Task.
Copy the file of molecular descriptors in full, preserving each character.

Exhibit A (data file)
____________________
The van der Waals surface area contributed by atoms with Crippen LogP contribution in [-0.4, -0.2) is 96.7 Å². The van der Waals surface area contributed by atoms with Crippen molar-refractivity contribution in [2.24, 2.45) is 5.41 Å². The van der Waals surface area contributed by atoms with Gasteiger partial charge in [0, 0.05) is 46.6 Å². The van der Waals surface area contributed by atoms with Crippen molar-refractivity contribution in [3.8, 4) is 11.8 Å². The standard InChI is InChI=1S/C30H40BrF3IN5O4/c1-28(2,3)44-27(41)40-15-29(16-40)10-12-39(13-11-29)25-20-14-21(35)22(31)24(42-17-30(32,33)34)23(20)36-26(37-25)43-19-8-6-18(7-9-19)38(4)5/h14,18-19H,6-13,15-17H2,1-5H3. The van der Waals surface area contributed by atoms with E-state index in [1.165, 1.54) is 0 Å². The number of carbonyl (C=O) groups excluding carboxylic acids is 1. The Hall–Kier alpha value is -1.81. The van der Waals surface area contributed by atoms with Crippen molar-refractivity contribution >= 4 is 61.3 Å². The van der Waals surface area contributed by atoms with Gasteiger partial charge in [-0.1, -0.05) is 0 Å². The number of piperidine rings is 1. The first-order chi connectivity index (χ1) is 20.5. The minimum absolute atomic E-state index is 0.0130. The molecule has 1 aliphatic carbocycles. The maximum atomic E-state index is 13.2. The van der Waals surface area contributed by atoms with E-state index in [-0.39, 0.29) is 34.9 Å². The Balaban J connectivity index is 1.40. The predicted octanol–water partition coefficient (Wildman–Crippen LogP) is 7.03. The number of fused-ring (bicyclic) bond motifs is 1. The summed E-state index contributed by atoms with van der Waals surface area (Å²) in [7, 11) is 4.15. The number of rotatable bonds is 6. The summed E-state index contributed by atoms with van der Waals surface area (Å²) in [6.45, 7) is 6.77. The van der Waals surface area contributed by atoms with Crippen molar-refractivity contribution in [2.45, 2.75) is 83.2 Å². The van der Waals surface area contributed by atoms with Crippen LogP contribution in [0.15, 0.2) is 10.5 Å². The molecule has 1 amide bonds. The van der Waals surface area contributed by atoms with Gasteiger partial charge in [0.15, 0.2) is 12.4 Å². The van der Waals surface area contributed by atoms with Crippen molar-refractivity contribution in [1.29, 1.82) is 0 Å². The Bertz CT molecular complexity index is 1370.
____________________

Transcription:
The van der Waals surface area contributed by atoms with Crippen LogP contribution in [-0.4, -0.2) is 96.7 Å². The van der Waals surface area contributed by atoms with Crippen molar-refractivity contribution in [2.24, 2.45) is 5.41 Å². The van der Waals surface area contributed by atoms with Gasteiger partial charge in [0, 0.05) is 46.6 Å². The van der Waals surface area contributed by atoms with Crippen molar-refractivity contribution in [3.8, 4) is 11.8 Å². The standard InChI is InChI=1S/C30H40BrF3IN5O4/c1-28(2,3)44-27(41)40-15-29(16-40)10-12-39(13-11-29)25-20-14-21(35)22(31)24(42-17-30(32,33)34)23(20)36-26(37-25)43-19-8-6-18(7-9-19)38(4)5/h14,18-19H,6-13,15-17H2,1-5H3. The van der Waals surface area contributed by atoms with E-state index in [1.165, 1.54) is 0 Å². The number of carbonyl (C=O) groups excluding carboxylic acids is 1. The Hall–Kier alpha value is -1.81. The van der Waals surface area contributed by atoms with Crippen molar-refractivity contribution >= 4 is 61.3 Å². The van der Waals surface area contributed by atoms with Gasteiger partial charge in [-0.1, -0.05) is 0 Å². The number of piperidine rings is 1. The first-order chi connectivity index (χ1) is 20.5. The minimum absolute atomic E-state index is 0.0130. The molecule has 1 aliphatic carbocycles. The maximum atomic E-state index is 13.2. The van der Waals surface area contributed by atoms with E-state index in [-0.39, 0.29) is 34.9 Å². The Balaban J connectivity index is 1.40. The predicted octanol–water partition coefficient (Wildman–Crippen LogP) is 7.03. The number of fused-ring (bicyclic) bond motifs is 1. The summed E-state index contributed by atoms with van der Waals surface area (Å²) in [7, 11) is 4.15. The number of rotatable bonds is 6. The summed E-state index contributed by atoms with van der Waals surface area (Å²) in [6.45, 7) is 6.77. The van der Waals surface area contributed by atoms with Crippen molar-refractivity contribution in [2.45, 2.75) is 83.2 Å². The van der Waals surface area contributed by atoms with Crippen LogP contribution in [0.15, 0.2) is 10.5 Å². The molecule has 1 amide bonds. The van der Waals surface area contributed by atoms with Gasteiger partial charge in [0.15, 0.2) is 12.4 Å². The van der Waals surface area contributed by atoms with Crippen molar-refractivity contribution in [1.29, 1.82) is 0 Å². The Bertz CT molecular complexity index is 1370.